Back to the drawing board for the Buckeyes.
Despite all the coaching staff changes over the offseason and the “shift” in attitude Ohio State players talked about in the lead-up to Saturday’s rivalry game, the result was the same. Actually, it was even worse, as the Buckeyes’ 45-23 loss came by a wider margin than last year’s seven-point defeat.
After the game, head coach Ryan Day took accountability for the loss, although he said knowing that the blame falls mostly on his shoulders is the most painful part.
“We'll figure out what's next. I don't know exactly what is next right now, but that's life at Ohio State. I certainly know what this game means to everybody, and so when you lose, it all comes back to me. I'm the head coach and that's what probably hurts the most.”
Day said the Buckeyes actually had a good week of preparation for the contest, and that he liked what he saw from his team in the first half. Ohio State took a 20-17 lead to the intermission and had the edge on Michigan in most statistical categories.
But in the final 30 minutes, the Wolverines thoroughly outplayed Ohio State to the tune of a 28-3 advantage to turn a halftime deficit into a 22-point beatdown.
“This is not the outcome we all envisioned. I thought we had really good preparation. I thought we were building towards playing really well in this game. We were fighting there in the first half. I felt really good going into the second half and we just didn’t execute well enough in the first half. I thought we played hard, I thought we were fighting out there, but in the end, we came up short.”
Given that Ohio State’s only regular-season loss came to a team that will likely rank No. 2 in the country on Tuesday, its College Football Playoff hopes might not be completely dashed just yet, though. Day said Ohio State might even match up well with some of the potential top teams after conference titles are settled next week.
“I thought we were in it, and we were fighting there at the end. It obviously got out of control down the stretch, but it wasn't like we were out-matched in terms of overall play, I don't think. As we get to those decisions, I think you got to look at the body of work and what we've done. We've got a lot of good pieces on this team and came up short today. But I think if we were able to get a shot in the top four, we'd be a dangerous team.”
The Buckeye defense gave up five touchdowns of 45 or more yards on Saturday, and those big plays were largely the difference. Despite how good Jim Knowles’ defense looked throughout much of the regular season, it gave up more points to Michigan than Matt Barnes, Kerry Coombs and company did last year, and that was without its best offensive player (Blake Corum) for most of the game.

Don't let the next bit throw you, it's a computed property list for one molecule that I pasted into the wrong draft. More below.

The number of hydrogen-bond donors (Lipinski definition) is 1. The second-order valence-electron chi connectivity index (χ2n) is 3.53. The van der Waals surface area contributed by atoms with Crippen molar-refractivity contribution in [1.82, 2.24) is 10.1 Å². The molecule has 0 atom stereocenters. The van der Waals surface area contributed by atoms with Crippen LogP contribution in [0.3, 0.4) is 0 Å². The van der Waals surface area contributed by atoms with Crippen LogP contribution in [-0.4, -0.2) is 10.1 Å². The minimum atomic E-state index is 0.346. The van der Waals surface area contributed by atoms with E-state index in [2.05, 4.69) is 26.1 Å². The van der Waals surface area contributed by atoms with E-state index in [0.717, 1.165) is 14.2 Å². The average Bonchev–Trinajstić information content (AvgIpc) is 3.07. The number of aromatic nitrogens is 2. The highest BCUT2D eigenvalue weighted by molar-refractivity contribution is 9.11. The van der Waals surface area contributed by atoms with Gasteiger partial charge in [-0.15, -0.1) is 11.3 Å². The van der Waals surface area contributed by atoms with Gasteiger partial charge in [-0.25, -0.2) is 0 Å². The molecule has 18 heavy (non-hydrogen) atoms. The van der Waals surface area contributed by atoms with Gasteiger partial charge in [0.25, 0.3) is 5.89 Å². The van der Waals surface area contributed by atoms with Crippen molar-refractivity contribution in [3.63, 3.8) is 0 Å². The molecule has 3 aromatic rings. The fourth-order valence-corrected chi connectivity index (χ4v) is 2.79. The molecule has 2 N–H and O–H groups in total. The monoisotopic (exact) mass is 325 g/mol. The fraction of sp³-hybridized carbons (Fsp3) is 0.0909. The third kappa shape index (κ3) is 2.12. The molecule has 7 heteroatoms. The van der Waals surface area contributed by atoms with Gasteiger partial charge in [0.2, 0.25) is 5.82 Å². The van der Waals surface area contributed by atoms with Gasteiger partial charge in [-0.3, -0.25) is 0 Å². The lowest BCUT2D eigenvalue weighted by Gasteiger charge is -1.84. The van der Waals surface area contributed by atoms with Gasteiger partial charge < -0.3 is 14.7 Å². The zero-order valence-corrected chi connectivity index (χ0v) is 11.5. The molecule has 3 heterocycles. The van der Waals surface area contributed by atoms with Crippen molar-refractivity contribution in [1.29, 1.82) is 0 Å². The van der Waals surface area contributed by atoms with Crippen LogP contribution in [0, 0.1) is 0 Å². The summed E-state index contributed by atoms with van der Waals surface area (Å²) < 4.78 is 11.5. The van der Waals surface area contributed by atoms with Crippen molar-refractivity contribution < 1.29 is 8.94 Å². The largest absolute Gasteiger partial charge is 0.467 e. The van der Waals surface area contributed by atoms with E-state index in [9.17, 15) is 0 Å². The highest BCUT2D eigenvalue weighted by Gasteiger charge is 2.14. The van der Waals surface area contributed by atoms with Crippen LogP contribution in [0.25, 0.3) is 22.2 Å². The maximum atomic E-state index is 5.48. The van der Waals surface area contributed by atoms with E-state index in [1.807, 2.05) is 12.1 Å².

“Knowing that the second half when they hit a couple, obviously there at the end they had a couple of big runs. That’s the difference, it was just disheartening. Obviously, I have to take the blame for that. Surely, you know, just got to do a better job. It’s a story of explosive plays. I thought we matched well, and nothing was lost like that. We matched through the course of the game, but too many explosives. And that’s what is disheartening, you know, for not just the defense, but the team, the fans and I have to take responsibility for that.”
Knowles said the blame should fall on him, and said despite being “crushed” by the defeat, it is even harder for his players.
“It’s football. It’s a hard game. All those things you mentioned, you just have to take responsibility. Obviously the players are hurting much more than me. I’m crushed but they’re young men who put their heart and soul into it. They’re the ones that I have to be able to look in the eye and talk about all those things that you said. Scheme, technique, fundamentals, everything that goes into it has to fall on my shoulders.”
On offense, C.J. Stroud finished with 349 yards and two touchdowns, although he tossed two interceptions in the fourth quarter as Michigan pulled away with it. In what was likely his final game at the Shoe, Stroud suffered his second loss to Michigan, which also extinguished his chance to win a Big Ten title for the second straight year.
Asked how he wants fans to remember him, in the event that he doesn’t return next season, Stroud said he isn’t sure.
“Honestly, I don't know. I mean, people are gonna say I never won The Game and I understand. People are gonna say I never won a Big Ten championship. I understand. So I mean, when it comes to that, I just have to eat it and it's life. Nothing's ever been easy for me. I don't expect to get easy.”
But Stroud said even if Ohio State fans don’t hold him in as high regard after another loss to Michigan, they should know he left no stone unturned in his pursuit of victory.
“I want to be known as the best. And I don’t think I’ll have that respect from Buckeye Nation anymore. Even if I do, I appreciate you. But honestly, I wish I could have done more. I wish I could have won these games. But no one can question my heart. I don't think anybody could question how hard I tried to win this game. I left everything on the table. There was no rock I didn’t flip over. Nothing I could’ve done more, other than play better today. But it's not like I left it to chance.”
- #3 Michigan 45, #2 Ohio State 23
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- • Ohio State Postgame • Photos • TBDBITL • Quotebook • Notebook
- • Michigan Postgame • 3 Key Stats • Five Things • Social Reax • Debriefing